Fabrycky, Daniel C., Ford, Eric B., Steffen, Jason H., Rowe, Jason F., Carter, Joshua A., Moorhead, Althea V., Batalha, Natalie M., Borucki, William J., Bryson, Steve, Buchhave, Lars A., Christiansen, Jessie L., Ciardi, David R., Cochran, William D., Endl, Michael, Fanelli, Michael N., Fischer, Debra, Fressin, Francois, Geary, John, Haas, Michael R., Hall, Jennifer R., Holman, Matthew J., Jenkins, Jon M., Koch, David G., Latham, David W., Li, Jie et al. 2012. "Transit Timing Observations from Kepler. IV. Confirmation of Four Multiple-planet Systems by Simple Physical Models." The Astrophysical Journal 750:114. https://doi.org/10.1088/0004-637X/750/2/114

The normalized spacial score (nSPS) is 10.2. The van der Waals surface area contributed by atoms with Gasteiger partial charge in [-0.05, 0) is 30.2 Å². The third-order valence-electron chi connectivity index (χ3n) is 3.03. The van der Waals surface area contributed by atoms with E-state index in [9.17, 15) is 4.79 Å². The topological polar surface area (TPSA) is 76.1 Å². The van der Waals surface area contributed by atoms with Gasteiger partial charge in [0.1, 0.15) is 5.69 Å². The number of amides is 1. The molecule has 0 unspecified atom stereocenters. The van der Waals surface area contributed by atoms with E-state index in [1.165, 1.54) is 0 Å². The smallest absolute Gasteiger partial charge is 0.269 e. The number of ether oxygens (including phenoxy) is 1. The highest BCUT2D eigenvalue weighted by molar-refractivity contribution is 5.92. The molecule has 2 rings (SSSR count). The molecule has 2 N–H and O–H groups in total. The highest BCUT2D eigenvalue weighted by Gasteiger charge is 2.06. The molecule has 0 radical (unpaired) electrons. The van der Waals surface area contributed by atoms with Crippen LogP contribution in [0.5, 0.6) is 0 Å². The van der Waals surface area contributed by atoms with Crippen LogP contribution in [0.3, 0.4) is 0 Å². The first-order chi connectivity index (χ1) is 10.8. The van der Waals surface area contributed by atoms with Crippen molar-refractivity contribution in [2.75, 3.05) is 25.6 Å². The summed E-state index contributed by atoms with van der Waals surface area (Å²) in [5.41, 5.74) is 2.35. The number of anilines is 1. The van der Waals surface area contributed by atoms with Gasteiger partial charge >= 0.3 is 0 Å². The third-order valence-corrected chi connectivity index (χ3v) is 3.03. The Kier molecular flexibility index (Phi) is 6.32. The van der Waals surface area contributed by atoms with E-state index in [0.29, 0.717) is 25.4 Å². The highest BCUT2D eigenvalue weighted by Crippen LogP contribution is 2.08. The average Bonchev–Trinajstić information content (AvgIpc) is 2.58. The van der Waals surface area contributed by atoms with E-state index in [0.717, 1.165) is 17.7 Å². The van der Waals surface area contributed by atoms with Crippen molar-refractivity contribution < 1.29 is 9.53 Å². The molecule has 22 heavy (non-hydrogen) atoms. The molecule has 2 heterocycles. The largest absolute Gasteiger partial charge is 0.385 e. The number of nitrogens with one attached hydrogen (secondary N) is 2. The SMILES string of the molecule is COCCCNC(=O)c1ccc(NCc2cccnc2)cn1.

Eighty planetary systems of two or more planets are known to orbit stars other than the Sun. For most, the data can be sufficiently explained by non-interacting Keplerian orbits, so the dynamical interactions of these systems have not been observed. Here we present four sets of light curves from the Kepler spacecraft, each which of shows multiple planets transiting the same star. Departure of the timing of these transits from strict periodicity indicates that the planets are perturbing each other: the observed timing variations match the forcing frequency of the other planet. This confirms that these objects are in the same system. Next we limit their masses to the planetary regime by requiring the system remain stable for astronomical timescales. Finally, we report dynamical fits to the transit times, yielding possible values for the planets' masses and eccentricities. As the timespan of timing data increases, dynamical fits may allow detailed constraints on the systems' architectures, even in cases for which high-precision Doppler follow-up is impractical.